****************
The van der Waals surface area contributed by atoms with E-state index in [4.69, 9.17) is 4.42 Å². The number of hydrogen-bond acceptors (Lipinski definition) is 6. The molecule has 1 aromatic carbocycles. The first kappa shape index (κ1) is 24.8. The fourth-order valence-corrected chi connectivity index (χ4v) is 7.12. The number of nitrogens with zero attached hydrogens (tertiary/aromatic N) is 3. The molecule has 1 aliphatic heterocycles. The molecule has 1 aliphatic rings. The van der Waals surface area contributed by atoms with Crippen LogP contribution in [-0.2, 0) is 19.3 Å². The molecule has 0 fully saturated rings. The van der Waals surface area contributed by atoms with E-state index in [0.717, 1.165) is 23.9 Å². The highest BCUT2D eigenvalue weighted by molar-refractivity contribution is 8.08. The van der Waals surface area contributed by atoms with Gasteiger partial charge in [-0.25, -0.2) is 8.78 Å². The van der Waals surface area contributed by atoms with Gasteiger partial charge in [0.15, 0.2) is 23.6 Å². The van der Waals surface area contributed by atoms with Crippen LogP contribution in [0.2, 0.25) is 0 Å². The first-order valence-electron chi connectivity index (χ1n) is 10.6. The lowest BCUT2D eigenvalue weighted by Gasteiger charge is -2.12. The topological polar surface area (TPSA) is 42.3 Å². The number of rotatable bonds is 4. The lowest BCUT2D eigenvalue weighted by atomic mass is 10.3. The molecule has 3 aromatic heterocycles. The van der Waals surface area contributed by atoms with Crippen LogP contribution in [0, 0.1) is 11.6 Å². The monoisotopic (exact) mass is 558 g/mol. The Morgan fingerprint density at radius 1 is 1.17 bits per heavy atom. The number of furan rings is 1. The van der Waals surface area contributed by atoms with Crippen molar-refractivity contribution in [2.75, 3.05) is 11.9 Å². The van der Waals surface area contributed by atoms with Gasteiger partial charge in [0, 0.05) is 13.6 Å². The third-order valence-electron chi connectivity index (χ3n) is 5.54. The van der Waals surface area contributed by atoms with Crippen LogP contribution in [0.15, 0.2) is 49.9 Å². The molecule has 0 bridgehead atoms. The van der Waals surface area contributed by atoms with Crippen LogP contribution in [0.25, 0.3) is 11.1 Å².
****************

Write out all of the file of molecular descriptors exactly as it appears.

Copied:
The van der Waals surface area contributed by atoms with E-state index in [4.69, 9.17) is 4.42 Å². The number of hydrogen-bond acceptors (Lipinski definition) is 6. The molecule has 1 aromatic carbocycles. The first kappa shape index (κ1) is 24.8. The fourth-order valence-corrected chi connectivity index (χ4v) is 7.12. The number of nitrogens with zero attached hydrogens (tertiary/aromatic N) is 3. The molecule has 1 aliphatic heterocycles. The molecule has 1 aliphatic rings. The van der Waals surface area contributed by atoms with Crippen LogP contribution in [-0.2, 0) is 19.3 Å². The molecule has 0 fully saturated rings. The van der Waals surface area contributed by atoms with E-state index in [0.717, 1.165) is 23.9 Å². The highest BCUT2D eigenvalue weighted by molar-refractivity contribution is 8.08. The van der Waals surface area contributed by atoms with Gasteiger partial charge in [-0.25, -0.2) is 8.78 Å². The van der Waals surface area contributed by atoms with Gasteiger partial charge in [0.15, 0.2) is 23.6 Å². The van der Waals surface area contributed by atoms with Crippen LogP contribution in [0.2, 0.25) is 0 Å². The first-order valence-electron chi connectivity index (χ1n) is 10.6. The lowest BCUT2D eigenvalue weighted by Gasteiger charge is -2.12. The topological polar surface area (TPSA) is 42.3 Å². The number of rotatable bonds is 4. The lowest BCUT2D eigenvalue weighted by atomic mass is 10.3. The molecule has 3 aromatic heterocycles. The van der Waals surface area contributed by atoms with Crippen LogP contribution in [0, 0.1) is 11.6 Å². The monoisotopic (exact) mass is 558 g/mol. The Morgan fingerprint density at radius 1 is 1.17 bits per heavy atom. The number of furan rings is 1. The van der Waals surface area contributed by atoms with Crippen molar-refractivity contribution in [2.75, 3.05) is 11.9 Å². The van der Waals surface area contributed by atoms with Gasteiger partial charge in [0, 0.05) is 13.6 Å². The third-order valence-electron chi connectivity index (χ3n) is 5.54. The van der Waals surface area contributed by atoms with Crippen LogP contribution in [0.15, 0.2) is 49.9 Å². The molecule has 0 bridgehead atoms. The van der Waals surface area contributed by atoms with Crippen LogP contribution in [0.25, 0.3) is 11.1 Å².